Verapamil is also used intra-arterially to treat cerebral vasospasm.[12] Verapamil has been used to treat cluster headaches,[13] but it can also cause headaches as a side effect.

Pharmacokinetic details

Given orally, 90–100% of verapamil is absorbed, but due to high first-pass metabolism, bioavailability is much lower (10–35%). It is 90% bound to plasma proteins and has a volume of distribution of 3–5 l/kg. It is metabolized in the liver to at least 12 inactive metabolites (though one metabolite, norverapamil, retains 20% of the vasodilating activity of the parent drug). As its metabolites, 70% is excreted in the urine and 16% in feces; 3–4% is excreted unchanged in urine. This is a nonlinear dependence between plasma concentration and dosage. Onset of action is 1–2 hours after oral dosage. Half-life is 5–12 hours (with chronic dosages). It is not cleared by hemodialysis. It is excreted in human milk. Because of the potential for adverse reaction in nursing infants, nursing should be discontinued while verapamil is administered.

Verapamil has been reported to be effective in both short-term[14] and long-term treatment of mania and hypomania.[15] Addition of magnesium oxide to the verapamil treatment protocol enhances the antimanic effect.[16] It has on occasion been used to control mania in pregnant patients, especially in the first three months. It does not appear to be significantly teratogenic. For this reason, when one wants to avoid taking valproic acid (which is high in teratogenicity) or lithium (which has a small but significant incidence of causing cardiac malformation), verapamil is usable as an alternative, albeit presumably a less effective one.

Veterinary use

Intra-abdominal adhesions are common in rabbits following surgery. Verapamil can be given postoperatively in rabbits which have suffered trauma to abdominal organs to prevent formation of these adhesions.[17][18][19] Such effect was not documented in another study with ponies.[20]

Potential use in the treatment of malaria

Recent resistance to the antimalarial drug chloroquine has hindered the treatment of malaria in Southeast Asia, South America, and Africa. Resistance to chloroquine is caused by the parasite cell's ability to expel the drug outside of its digestive vacuole. When used in combination with chloroquine, verapamil enhances the accumulation of chloroquine within a parasitic cell's digestive vacuole, rendering it incapable of detoxifying itself and making it more susceptible to death.[21][22]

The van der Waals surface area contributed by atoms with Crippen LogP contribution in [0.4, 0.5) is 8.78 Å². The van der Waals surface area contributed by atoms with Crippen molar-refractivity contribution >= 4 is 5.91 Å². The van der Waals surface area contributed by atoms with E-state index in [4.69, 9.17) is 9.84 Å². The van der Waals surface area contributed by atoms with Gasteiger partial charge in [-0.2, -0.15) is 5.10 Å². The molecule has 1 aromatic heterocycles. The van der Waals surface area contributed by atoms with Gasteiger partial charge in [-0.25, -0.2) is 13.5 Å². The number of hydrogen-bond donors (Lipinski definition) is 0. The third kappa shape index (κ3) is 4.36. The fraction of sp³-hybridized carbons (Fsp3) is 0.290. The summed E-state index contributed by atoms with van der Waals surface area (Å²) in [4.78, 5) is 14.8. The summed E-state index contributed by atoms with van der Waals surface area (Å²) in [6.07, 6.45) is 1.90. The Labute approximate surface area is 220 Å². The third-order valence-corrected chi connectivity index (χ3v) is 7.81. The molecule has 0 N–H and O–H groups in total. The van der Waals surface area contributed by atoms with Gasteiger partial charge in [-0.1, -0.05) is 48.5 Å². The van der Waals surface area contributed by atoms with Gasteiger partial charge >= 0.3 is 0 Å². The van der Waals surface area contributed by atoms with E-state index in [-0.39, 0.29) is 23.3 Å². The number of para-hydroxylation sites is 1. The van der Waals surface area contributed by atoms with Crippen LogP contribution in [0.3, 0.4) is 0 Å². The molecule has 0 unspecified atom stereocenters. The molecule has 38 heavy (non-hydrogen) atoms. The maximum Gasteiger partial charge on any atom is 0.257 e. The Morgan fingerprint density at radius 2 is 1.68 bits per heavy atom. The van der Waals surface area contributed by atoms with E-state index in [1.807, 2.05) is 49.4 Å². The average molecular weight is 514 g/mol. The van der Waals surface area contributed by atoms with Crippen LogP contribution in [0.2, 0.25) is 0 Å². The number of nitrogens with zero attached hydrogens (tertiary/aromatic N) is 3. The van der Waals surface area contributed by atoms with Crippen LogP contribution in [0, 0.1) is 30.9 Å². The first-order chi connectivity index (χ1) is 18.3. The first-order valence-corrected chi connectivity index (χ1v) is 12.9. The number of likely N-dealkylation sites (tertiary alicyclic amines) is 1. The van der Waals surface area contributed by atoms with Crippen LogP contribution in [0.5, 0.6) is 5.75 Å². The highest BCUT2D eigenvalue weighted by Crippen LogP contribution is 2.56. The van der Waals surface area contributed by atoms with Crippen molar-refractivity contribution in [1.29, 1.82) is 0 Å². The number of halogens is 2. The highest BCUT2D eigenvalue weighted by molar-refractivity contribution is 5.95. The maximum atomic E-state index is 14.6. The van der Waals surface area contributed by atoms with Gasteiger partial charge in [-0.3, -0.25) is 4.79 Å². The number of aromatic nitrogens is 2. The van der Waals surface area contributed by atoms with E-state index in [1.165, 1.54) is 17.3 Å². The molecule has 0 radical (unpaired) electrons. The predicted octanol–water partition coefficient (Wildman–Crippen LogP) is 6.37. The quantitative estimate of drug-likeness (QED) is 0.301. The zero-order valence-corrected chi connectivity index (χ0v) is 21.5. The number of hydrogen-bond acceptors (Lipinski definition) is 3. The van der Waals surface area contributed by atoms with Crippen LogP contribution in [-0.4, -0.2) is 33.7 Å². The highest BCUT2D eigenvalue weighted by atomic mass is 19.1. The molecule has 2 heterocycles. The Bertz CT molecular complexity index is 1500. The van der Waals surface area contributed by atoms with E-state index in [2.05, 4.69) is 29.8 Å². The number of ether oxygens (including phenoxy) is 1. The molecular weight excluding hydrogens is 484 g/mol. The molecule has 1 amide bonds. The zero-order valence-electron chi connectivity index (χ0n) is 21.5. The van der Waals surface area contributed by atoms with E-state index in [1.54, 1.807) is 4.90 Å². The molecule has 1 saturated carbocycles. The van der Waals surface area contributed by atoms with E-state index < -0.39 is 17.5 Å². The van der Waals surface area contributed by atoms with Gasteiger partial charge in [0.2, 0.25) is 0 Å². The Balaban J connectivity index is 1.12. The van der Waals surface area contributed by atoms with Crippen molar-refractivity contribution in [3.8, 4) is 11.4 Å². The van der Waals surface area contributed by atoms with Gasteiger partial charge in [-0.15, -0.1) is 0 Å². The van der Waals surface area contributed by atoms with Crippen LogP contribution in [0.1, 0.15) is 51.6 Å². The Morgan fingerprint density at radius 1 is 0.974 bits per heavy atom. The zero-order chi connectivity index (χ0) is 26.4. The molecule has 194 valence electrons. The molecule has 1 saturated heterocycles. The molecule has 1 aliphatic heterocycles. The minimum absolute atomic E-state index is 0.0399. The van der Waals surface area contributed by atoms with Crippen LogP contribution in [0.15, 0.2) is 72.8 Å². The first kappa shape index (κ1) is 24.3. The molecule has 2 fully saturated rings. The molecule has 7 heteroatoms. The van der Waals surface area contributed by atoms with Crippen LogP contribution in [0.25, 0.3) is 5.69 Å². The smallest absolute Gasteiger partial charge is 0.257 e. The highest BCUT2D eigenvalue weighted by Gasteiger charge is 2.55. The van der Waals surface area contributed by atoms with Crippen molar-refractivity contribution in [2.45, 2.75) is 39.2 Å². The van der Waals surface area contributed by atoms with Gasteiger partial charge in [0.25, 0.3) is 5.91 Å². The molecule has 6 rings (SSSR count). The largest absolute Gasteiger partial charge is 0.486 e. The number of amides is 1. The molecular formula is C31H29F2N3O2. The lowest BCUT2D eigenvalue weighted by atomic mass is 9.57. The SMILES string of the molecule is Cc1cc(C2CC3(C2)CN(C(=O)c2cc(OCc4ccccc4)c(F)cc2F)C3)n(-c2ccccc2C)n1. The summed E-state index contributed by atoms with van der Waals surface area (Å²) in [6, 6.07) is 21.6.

Potential use in the treatment of Type 1 Diabetes

Recent research has shown verapamil to be an effective treatment for diabetes in animal models.[23][24] Verapamil helps treat diabetes by limiting TXNIP expression.[25] Human trials are expected to begin in 2015.

Trade names

Trade names for verapamil include Isoptin, Verelan, Verelan PM, Calan, Bosoptin, Calaptin, Verogalid ER and Covera-HS.


  1. ^ Srinivasan, Viswanathan; Sivaramakrishnan, H; Karthikeyan, B (2011). "Detection, Isolation and Characterization of Principal Synthetic Route Indicative Impurities in Verapamil Hydrochloride". Scientia Pharmaceutica 79 (3): 555–68. PMC 3163365. PMID 21886903. doi:10.3797/scipharm.1101-19. 
  2. ^ "verapamil, Calan, Verelan, Verelan PM, Isoptin, Covera-HS". Retrieved 6 October 2011. 
  3. ^ "WHO Model List of EssentialMedicines" (PDF). World Health Organization. October 2013. Retrieved 22 April 2014. 
  4. ^ "Verapamil". PubMed Health. Retrieved 10 Jan 2012. 
  5. ^ "“verapamil, Calan, Verelan, Verelan PM, Isoptin, Covera-HS (cont.)". Retrieved 10 Jan 2012. 
  6. ^ Steele, RM; Schuna, AA; Schreiber, RT (1994). "Calcium antagonist-induced gingival hyperplasia". Annals of internal medicine 120 (8): 663–4. PMID 8135450. doi:10.7326/0003-4819-120-8-199404150-00006. 
  7. ^ Wilimowska, Jolanta; Piekoszewski, Wojciech; Krzyanowska-Kierepka, Ewa; Florek, Ewa (2006). "Monitoring of Verapamil Enantiomers Concentration in Overdose". Clinical Toxicology 44 (2): 169–71. PMID 16615674. doi:10.1080/15563650500514541.